Permissioned blockchains have been criticized for not being truly decentralized (for example, Beedham4) in contrast to open-access blockchains. This is because they restrict who can become a validator, which is decided by a gatekeeper giving permissions. In Libra, a cryptocurrency spearheaded by Facebook, gatekeeping is the task of the Libra Association, which is governed by a council of all existing validator nodes. Therefore, the existing validator nodes jointly serve as a gatekeeper and decide whether a new validator is allowed to join the network.13 The gatekeeper can often also encourage participation through off-blockchain channels.
While not fully decentralized by design, the governance structure of permissioned systems can guarantee a certain level of decentralization. For instance, consensus mechanisms for permissioned blockchains can be designed in a way that guarantees a large number of nodes get a say in the validation process. Moreover, a large number of validators can be guaranteed through off-blockchain negotiation, enforcing their participation. In open-access blockchains however, this is impossible to guarantee—decentralization (or indeed, centralization) can only emerge as a potential outcome of free individual decisions.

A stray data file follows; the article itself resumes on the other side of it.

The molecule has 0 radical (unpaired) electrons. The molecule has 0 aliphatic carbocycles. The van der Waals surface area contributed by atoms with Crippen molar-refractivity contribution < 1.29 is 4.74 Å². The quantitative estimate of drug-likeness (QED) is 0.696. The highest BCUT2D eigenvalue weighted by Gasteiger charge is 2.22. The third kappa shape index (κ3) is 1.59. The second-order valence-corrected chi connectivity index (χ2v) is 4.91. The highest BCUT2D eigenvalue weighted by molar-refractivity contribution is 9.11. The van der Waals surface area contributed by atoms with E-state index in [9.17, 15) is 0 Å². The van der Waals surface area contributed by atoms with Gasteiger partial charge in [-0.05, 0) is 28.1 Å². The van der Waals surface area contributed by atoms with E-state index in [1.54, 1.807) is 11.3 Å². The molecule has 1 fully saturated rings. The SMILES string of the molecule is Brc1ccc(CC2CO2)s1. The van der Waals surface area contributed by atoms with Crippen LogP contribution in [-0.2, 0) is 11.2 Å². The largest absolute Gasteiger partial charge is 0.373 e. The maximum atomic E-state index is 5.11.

Creating a permissioned blockchain that offers more decentralization than an open-access blockchain requires careful design. For instance, the power to grant and especially to revoke validation rights is central, and thus in order to promote decentralization in permissioned blockchains it is necessary to decentralize the gatekeeping function. If a central gatekeeper can arbitrarily revoke validation rights, it could easily take over and centralize the entire blockchain. While it is possible to guarantee a certain degree of decentralization, it is crucial to get the blockchain governance right.
The case of blockchain technology highlights an important consideration for the governance of distributed systems. System designers must account for the interactions between access and control, and make design choices based on their goals. As illustrated in the figure, if the primary objective for a distributed system is decentralization, a well-designed permissioned system may be better positioned to achieve it in practice.
4. Beedham, M. Here's the difference between 'permissioned' and 'permissionless' blockchains. The Next Web (Nov. 5, 2018); https://bit.ly/37aoL6E
12. Hertig, A. Blockchain's once-feared 51% attack is now becoming regular. CoinDesk (June 8, 2018), https://bit.ly/2KiaQ5a
13. Libra. How to Become a Founding Member. Libra (Jan. 21, 2020); https://bit.ly/3a4sLYa
16. Ortega, F., Gonzalez-Barahona, J.M., and Robles, G. On the inequality of contributions to Wikipedia. In Proceedings of the 41st Annual Hawaii International Conference on System Sciences (HICSS 2008) (2008). IEEE, 2008, 304–304.
The authors would like to thank Communications section editor Marshall Van Alstyne, the rest of the editorial team, and the two anonymous referees for their helpful comments and suggestions.
The Digital Library is published by the Association for Computing Machinery. Copyright © 2021 ACM, Inc.